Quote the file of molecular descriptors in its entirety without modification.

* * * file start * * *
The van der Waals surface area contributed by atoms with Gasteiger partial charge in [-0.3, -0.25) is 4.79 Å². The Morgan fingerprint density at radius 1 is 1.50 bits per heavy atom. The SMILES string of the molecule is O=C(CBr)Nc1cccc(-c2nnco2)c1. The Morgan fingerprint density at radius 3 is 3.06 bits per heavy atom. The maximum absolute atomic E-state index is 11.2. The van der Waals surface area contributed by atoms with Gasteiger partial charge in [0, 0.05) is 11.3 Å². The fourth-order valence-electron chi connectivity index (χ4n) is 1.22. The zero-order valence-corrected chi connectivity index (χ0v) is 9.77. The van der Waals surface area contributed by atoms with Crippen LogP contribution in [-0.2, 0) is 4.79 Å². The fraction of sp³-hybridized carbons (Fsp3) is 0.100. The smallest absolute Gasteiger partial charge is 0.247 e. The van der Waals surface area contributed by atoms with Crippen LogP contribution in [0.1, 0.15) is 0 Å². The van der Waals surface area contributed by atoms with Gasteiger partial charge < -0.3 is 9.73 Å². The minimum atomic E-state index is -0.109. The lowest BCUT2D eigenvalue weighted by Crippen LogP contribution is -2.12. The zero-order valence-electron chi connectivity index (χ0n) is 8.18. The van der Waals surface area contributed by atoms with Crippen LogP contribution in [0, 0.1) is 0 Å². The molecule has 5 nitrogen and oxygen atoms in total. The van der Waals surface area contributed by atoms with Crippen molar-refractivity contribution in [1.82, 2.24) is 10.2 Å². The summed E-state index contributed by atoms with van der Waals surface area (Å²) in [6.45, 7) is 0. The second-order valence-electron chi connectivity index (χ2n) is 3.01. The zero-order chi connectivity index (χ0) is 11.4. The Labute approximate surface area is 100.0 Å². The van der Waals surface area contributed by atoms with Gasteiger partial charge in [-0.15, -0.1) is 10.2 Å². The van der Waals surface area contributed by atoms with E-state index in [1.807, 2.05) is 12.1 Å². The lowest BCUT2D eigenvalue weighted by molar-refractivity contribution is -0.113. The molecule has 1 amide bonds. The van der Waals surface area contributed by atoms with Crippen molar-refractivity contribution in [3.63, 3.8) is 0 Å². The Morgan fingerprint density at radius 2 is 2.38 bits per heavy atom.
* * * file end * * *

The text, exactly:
The van der Waals surface area contributed by atoms with Gasteiger partial charge in [-0.3, -0.25) is 4.79 Å². The Morgan fingerprint density at radius 1 is 1.50 bits per heavy atom. The SMILES string of the molecule is O=C(CBr)Nc1cccc(-c2nnco2)c1. The Morgan fingerprint density at radius 3 is 3.06 bits per heavy atom. The maximum absolute atomic E-state index is 11.2. The van der Waals surface area contributed by atoms with Gasteiger partial charge in [0, 0.05) is 11.3 Å². The fourth-order valence-electron chi connectivity index (χ4n) is 1.22. The zero-order valence-corrected chi connectivity index (χ0v) is 9.77. The van der Waals surface area contributed by atoms with Crippen LogP contribution in [-0.2, 0) is 4.79 Å². The fraction of sp³-hybridized carbons (Fsp3) is 0.100. The smallest absolute Gasteiger partial charge is 0.247 e. The van der Waals surface area contributed by atoms with Crippen LogP contribution in [0.1, 0.15) is 0 Å². The van der Waals surface area contributed by atoms with Gasteiger partial charge < -0.3 is 9.73 Å². The minimum atomic E-state index is -0.109. The lowest BCUT2D eigenvalue weighted by Crippen LogP contribution is -2.12. The zero-order valence-electron chi connectivity index (χ0n) is 8.18. The van der Waals surface area contributed by atoms with Crippen LogP contribution in [0, 0.1) is 0 Å². The molecule has 5 nitrogen and oxygen atoms in total. The van der Waals surface area contributed by atoms with Crippen molar-refractivity contribution in [1.82, 2.24) is 10.2 Å². The summed E-state index contributed by atoms with van der Waals surface area (Å²) in [6.45, 7) is 0. The second-order valence-electron chi connectivity index (χ2n) is 3.01. The zero-order chi connectivity index (χ0) is 11.4. The Labute approximate surface area is 100.0 Å². The van der Waals surface area contributed by atoms with Gasteiger partial charge in [-0.15, -0.1) is 10.2 Å². The van der Waals surface area contributed by atoms with E-state index in [1.807, 2.05) is 12.1 Å². The lowest BCUT2D eigenvalue weighted by molar-refractivity contribution is -0.113. The molecule has 1 amide bonds. The van der Waals surface area contributed by atoms with Crippen molar-refractivity contribution in [3.63, 3.8) is 0 Å². The Morgan fingerprint density at radius 2 is 2.38 bits per heavy atom.